Recreational Fire Pits & Bonfires
Recreational fires are those that are typically found at single family homes; essentially a campfire generally attended by a small number of people vs. the bonfire scenario that we would see at a college or church where there could be 50 people or more.
Bonfires at multi-family, commercial, assembly; or institutional buildings are required to obtain a permit. This can be obtained from the Palatine Fire Prevention Division. You can contact them at 847-359-9029.
Please note: Village requirements for outdoor fires can be found in the 2009 edition of the International Fire Code, section 307.
- Open burning fires that will be offensive or objectionable because of smoke or odor emissions when atmospheric conditions or local circumstances make such fires hazardous shall be prohibited. The Fire and Police Departments are authorized (Nuisance Law) to order the extinguishment of any objectionable recreational fire.
- The location for open burning fires shall not be less than 50 feet from any structure, and provisions shall be made to prevent the fire from spreading to within 50 feet of any structure. Exception: Fires in approved containers that are not less than 15 feet from a structure.
- The wood pile size shall be 3 feet in diameter or less, and 2 feet or less in height.
- Open burning fires, recreational or bonfires shall be constantly attended until the fire is extinguished. On site extinguishing equipment shall always be available for immediate use.
- Manufactured fireplaces are allowed provided they meet the required size limits of 3 feet in diameter or square and 2 feet in height. Fireplaces must be screened and have a lid to prevent flying embers. Home built fireplaces will require a building permit.
Fireplace Safety Tips
- Keep safety your first consideration. When using an outdoor fireplace, fire pit or fire bowl never leave unattended. The wind can suddenly increase or shift direction, children or pets can unexpectedly bump into something or fall on to the pit. Never allow children to play with the fire materials.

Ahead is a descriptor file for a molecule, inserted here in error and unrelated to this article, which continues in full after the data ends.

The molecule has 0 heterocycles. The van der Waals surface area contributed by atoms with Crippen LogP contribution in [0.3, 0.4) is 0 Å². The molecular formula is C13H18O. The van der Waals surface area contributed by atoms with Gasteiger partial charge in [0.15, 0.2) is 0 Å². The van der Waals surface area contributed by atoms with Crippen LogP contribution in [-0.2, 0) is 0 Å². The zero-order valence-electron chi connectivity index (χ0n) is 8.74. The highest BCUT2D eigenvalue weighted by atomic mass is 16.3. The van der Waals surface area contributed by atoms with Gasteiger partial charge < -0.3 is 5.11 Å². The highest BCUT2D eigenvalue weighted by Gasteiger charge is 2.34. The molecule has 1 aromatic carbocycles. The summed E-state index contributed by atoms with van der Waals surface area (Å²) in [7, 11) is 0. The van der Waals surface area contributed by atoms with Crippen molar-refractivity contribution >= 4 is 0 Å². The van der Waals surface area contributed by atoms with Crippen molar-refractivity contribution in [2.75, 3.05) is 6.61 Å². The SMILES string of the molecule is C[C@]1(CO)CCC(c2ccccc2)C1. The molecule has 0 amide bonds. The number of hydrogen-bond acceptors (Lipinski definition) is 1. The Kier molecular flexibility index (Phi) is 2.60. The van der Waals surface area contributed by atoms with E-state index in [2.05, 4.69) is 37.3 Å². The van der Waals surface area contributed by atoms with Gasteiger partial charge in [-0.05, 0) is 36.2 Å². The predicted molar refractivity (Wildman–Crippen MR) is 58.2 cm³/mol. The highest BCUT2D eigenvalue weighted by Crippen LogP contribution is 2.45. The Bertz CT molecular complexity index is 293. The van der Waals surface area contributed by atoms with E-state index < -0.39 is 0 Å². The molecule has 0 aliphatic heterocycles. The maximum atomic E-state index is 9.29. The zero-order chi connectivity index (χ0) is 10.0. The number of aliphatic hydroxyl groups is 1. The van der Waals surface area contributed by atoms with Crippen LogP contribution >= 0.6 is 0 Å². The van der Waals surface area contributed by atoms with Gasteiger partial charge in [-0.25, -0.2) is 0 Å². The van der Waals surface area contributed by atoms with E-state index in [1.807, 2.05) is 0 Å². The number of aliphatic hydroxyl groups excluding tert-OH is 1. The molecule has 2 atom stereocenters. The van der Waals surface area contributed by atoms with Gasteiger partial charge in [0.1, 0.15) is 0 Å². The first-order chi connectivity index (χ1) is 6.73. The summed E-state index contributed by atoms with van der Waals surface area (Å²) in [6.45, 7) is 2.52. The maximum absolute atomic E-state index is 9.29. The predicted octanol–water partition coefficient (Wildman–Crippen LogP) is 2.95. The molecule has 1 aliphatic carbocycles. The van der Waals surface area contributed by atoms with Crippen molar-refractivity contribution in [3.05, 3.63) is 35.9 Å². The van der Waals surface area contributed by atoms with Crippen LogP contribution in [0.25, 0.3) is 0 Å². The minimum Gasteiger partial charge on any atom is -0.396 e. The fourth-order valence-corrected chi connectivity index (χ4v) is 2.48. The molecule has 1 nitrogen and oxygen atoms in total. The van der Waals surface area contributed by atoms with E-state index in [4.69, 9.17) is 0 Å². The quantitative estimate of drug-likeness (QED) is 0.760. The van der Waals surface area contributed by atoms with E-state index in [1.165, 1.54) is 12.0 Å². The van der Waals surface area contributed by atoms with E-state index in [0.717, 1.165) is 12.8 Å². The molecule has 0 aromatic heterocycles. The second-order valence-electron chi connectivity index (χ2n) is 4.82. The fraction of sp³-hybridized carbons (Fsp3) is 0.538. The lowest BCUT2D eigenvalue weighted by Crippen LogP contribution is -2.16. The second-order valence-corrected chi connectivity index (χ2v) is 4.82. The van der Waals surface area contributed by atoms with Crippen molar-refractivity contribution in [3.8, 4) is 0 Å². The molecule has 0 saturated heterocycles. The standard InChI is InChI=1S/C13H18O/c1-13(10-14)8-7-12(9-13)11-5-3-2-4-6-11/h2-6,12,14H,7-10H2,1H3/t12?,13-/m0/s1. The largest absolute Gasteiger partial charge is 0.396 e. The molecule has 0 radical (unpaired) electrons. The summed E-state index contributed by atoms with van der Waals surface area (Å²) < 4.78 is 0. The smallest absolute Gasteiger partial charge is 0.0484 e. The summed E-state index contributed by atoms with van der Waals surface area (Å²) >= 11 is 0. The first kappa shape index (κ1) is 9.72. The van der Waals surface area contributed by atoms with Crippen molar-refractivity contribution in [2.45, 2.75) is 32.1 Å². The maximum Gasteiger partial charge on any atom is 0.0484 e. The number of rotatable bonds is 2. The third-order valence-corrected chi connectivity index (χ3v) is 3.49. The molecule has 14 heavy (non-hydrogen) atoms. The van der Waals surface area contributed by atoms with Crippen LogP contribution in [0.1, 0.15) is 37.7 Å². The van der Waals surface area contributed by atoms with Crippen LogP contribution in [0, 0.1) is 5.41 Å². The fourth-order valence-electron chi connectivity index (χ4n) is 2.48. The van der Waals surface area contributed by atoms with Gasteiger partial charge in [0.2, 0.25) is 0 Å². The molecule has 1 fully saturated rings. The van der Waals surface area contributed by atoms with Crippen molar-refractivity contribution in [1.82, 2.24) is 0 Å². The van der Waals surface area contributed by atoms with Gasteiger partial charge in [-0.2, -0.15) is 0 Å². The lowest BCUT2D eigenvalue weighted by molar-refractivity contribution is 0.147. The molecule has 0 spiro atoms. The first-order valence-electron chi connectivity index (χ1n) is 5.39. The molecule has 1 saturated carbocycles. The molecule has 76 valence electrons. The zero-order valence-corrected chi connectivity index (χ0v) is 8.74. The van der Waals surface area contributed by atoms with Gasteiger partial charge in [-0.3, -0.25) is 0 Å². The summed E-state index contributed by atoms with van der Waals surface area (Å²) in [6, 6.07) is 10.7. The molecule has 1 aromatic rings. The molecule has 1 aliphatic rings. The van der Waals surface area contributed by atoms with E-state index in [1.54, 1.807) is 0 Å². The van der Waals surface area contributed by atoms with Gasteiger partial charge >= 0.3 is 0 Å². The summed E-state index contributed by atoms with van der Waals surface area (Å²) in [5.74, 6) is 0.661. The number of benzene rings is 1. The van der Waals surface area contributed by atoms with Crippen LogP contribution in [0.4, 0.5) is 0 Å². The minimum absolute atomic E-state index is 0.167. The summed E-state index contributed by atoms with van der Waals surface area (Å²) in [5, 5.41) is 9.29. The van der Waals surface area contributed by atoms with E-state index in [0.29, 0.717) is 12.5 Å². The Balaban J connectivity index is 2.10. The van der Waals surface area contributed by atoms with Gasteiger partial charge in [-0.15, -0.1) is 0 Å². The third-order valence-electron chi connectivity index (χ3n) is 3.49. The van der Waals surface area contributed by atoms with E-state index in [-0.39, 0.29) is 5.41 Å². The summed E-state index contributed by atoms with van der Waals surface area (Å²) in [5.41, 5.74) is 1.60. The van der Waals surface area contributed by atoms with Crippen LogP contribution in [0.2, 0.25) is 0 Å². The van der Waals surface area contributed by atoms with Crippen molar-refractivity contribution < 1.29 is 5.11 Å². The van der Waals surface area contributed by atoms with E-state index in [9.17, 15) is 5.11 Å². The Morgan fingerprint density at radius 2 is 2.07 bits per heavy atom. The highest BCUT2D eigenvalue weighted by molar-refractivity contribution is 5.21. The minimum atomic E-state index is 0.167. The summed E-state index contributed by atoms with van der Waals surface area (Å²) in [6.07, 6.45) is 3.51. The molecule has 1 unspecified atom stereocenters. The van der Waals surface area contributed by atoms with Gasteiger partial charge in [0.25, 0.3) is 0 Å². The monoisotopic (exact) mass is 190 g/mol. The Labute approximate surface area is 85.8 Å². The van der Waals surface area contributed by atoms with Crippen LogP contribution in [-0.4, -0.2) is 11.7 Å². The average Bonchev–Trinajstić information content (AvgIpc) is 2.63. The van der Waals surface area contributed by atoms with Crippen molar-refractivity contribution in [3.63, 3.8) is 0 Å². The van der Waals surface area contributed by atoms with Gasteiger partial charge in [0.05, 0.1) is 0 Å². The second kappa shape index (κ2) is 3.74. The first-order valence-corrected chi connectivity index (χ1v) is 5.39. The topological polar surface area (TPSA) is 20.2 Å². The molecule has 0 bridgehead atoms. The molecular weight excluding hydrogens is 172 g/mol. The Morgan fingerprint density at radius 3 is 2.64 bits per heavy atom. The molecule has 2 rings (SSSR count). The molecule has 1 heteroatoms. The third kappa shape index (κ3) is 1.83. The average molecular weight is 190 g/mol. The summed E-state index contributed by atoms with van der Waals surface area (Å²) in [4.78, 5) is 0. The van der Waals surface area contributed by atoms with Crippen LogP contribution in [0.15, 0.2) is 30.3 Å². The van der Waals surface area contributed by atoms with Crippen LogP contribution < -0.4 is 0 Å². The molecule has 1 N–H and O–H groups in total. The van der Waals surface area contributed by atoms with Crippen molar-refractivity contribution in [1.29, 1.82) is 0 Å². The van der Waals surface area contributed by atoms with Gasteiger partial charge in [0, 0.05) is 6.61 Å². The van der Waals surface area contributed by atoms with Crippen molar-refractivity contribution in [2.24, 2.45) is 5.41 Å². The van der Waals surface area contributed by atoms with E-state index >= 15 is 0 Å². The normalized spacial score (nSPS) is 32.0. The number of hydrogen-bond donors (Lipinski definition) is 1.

- Select your firewood to minimize smoke. Burn clean cut wood only. Well seasoned hardwoods such as Oak and Hickory produce less smoke than unseasoned wood or softwood. The burning of plant material in any form, construction material in any form is prohibited.
- Start with a small fire. The first time you use your outdoor fireplace or fire pit, use minimal fuel. Learn how your outdoor fireplace or fire pit draws air, how it responds to changes in wind direction, and how long it burns before you need to add more wood.
- Use the protective covering. If your outdoor fireplace or fire pit comes with a protective cover, use it to shield you outdoor fireplace or fire pit from the elements.
- Use the screen. Most outdoor fireplaces and fire pits have mesh screens. After the initial flames have died down, place the screen in front of or over the fire. This will help control sparks and burning debris.
- Be prepared to extinguish the fire. Always keep a hose, water supply, sand bucket or fire extinguisher with in reach when using your outdoor fireplace or fire pit. At the end of the evening you will want to be sure your fire is completely out before leaving your outdoor fireplace or fire pit.
- Be courteous to your neighbors. Check with your neighbors, they may have a medical condition that could be severely affected by the smoke from your fire. If wind conditions exist that can blow the smoke into their homes, refrain from burning or relocate the fireplace to a different area.
If you have any questions or concerns regarding the information in the pamphlet, can be directed to the Palatine Fire Prevention Division at 847-359-9029.